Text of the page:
“It’s very much a product for Myanmar,” Wicks said in an interview. “It’s an old industry being built with a new mindset.”

Finally, hiring is a key focus for the capital, too.

Kargo currently has a team of 32, most of whom are located in Yangon, and that headcount is forecast to rise to as many as 60 this year. Business development, fleet management and operations are the core areas where the startup plans to hire, and that will include beefing up its new office in Mandalay.

Wicks — center in a cap — with the members of the Kargo team

Building a startup in Myanmar

When asked what the hardest part of operating a startup in Myanmar is, Wicks claimed that dealing with the government is just ahead of raising investment money.

“Bureaucracy… there are no stats or systems here,” he said. “We have to deal with a lot of government issues.”

Still, he said, the arrival of Uber and its regional competitor Grab — which ultimately acquired the U.S. firm’s regional business — in Myanmar in 2017 gave Kargo and other on-demand startups in the country a real foothold in working with governments by educating them on new business models.

“They made it clear what a platform is for the government,” Wicks said.

He believes that their arrival, coupled with growing internet usage and increased speed, have also helped get investors comfortable with the idea of investing in tech in Myanmar, although he insisted that they must still be “patient” over growth.

“It’s certainly a much more positive landscape for founders today,” Wicks said. “That trust has changed for investors, there are a few of us building companies across the country.”

Educating and training drivers is a major focus for Kargo following its fundraising

That’s certainly true for Cocoon Capital — which is currently raising for a $20 million fund having completed a first close last year.

Managing partner Michael Blakey told TechCrunch that Kargo is the firm’s second investment from that new fund. He’s equally bullish that Kargo is well placed to take advantage of both digital growth and the development of logistics as Myanmar continues to appeal to overseas businesses.

“Myanmar is the fastest growing economy in Southeast Asia and logistics is a key industry to support this growth,” Blakey said in a statement. “We believe the Kargo platform has the potential to disrupt the trucking industry, not only in Myanmar, but in the region.”

If ‘Myanmar 1.0’ was the establishment of credible startups, then the second chapter will be the cream of that crop venturing overseas. Kargo is one of the early contenders that is intent on making that move.

Dear Hollywood, here are 5 female founders to showcase instead of Elizabeth Holmes

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There’s a seemingly insatiable demand for Theranos content. John Carreyrou’s best-selling book, “Bad Blood,” has already inspired an HBO documentary, The Inventor; an ABC podcast called The Dropout, a prestige limited series starring SNL’s Kate McKinnon, was just announced; and Jennifer Lawrence is reportedly going to star in the feature film version of this tawdry “true crime meets tech” tale. That’s before getting started on the various and sundry cover stories and think pieces about her fraud.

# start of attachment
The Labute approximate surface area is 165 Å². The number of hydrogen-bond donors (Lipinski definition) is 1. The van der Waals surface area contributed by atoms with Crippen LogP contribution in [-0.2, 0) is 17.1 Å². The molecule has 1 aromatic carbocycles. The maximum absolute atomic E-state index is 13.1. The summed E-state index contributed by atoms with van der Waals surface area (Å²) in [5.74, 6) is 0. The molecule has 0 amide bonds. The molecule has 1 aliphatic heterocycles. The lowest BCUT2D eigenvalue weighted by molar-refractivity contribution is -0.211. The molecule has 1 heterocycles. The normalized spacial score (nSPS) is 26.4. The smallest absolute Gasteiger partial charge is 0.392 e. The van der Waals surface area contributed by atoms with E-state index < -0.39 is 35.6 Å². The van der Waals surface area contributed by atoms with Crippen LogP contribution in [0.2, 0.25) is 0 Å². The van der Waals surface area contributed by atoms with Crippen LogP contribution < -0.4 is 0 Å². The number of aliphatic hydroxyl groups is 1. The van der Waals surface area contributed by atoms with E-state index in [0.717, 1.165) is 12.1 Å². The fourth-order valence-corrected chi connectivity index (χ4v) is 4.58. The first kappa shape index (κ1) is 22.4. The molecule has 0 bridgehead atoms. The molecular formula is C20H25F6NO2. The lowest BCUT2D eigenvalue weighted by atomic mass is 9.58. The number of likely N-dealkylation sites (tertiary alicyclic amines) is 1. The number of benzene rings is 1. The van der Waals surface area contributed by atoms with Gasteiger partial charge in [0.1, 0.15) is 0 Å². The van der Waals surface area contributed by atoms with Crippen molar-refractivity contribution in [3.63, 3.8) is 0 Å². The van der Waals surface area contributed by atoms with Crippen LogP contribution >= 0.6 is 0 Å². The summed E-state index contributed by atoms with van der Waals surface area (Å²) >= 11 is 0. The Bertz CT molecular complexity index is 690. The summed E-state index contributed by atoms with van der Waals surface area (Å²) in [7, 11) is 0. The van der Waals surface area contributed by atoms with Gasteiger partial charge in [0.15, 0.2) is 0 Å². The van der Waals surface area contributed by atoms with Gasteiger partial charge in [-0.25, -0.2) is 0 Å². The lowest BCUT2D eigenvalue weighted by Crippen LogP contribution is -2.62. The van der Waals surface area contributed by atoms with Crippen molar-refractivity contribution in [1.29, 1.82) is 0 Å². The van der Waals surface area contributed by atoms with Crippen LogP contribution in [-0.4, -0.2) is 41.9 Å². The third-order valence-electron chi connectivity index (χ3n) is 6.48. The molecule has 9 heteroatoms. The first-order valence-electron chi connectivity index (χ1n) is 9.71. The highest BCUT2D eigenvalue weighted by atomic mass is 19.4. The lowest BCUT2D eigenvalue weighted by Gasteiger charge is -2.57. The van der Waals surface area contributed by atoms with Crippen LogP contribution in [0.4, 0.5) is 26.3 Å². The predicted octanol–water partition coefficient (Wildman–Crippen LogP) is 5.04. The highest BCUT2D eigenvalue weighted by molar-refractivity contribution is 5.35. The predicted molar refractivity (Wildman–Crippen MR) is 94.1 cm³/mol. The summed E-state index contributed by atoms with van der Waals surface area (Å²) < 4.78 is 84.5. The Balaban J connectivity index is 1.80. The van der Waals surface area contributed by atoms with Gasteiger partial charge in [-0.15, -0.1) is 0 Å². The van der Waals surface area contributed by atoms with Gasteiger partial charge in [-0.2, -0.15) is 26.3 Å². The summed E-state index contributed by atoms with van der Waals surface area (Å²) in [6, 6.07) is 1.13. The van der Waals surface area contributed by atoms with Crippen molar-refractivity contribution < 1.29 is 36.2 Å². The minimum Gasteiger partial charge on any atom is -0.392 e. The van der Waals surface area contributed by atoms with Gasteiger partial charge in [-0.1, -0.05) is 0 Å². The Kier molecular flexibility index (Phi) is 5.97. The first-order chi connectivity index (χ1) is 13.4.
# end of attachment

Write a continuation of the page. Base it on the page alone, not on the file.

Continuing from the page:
I think it’s fair to say the Theranos story has been sufficiently well-documented, and I’m worried that this negative perception may be reinforced now that uBiome founder Jessica Richman has been placed on administrative leave. While it’s hard to pass on a chance to stoke startup schadenfreude, perhaps we could focus less on these rare, unrepresentative and dispiriting examples? Instead, Hollywood could put the spotlight on women who pioneered the bleeding edge of tech and actually produced billion-dollar successes. Here are a few candidates ready for their close-ups:

Judith Faulkner, founder and chief executive officer, Epic Systems

Judith Faulkner – Founder/CEO, Epic Systems

In the late 1970s, the picture of a working woman in Wisconsin was likely Laverne or Shirley. Little did anyone know that in the basement of a Victorian manse in Madison, the future of healthcare was being coded by Judith Faulkner, the founder and CEO of what would become Epic Systems. Epic is arguably the most impactful startup in the history of health software, and Faulkner was building medical scheduling software before most people could even picture a PC. Her efforts established the Electronic Medical Records market as we know it and today. Her company manages records for more than 200 million people, employs nearly 10,000 and generates around $2.7 billion per year in revenue — not bad for a math graduate who never raised any venture capital.

One might argue that the origins of medical software are too tepid to make for exciting TV, but something tells me the kind of CEO who hires Disney alums to design her corporate campus and dresses up like a wizard to address her employees might make for a compelling subject.

SANTA BARBARA, CA – FEBRUARY 09: Lynda Weinman speaks onstage (Photo by Rebecca Sapp/Getty Images for SBIFF)

Lynda Weinman – Founder/CEO, Lynda.com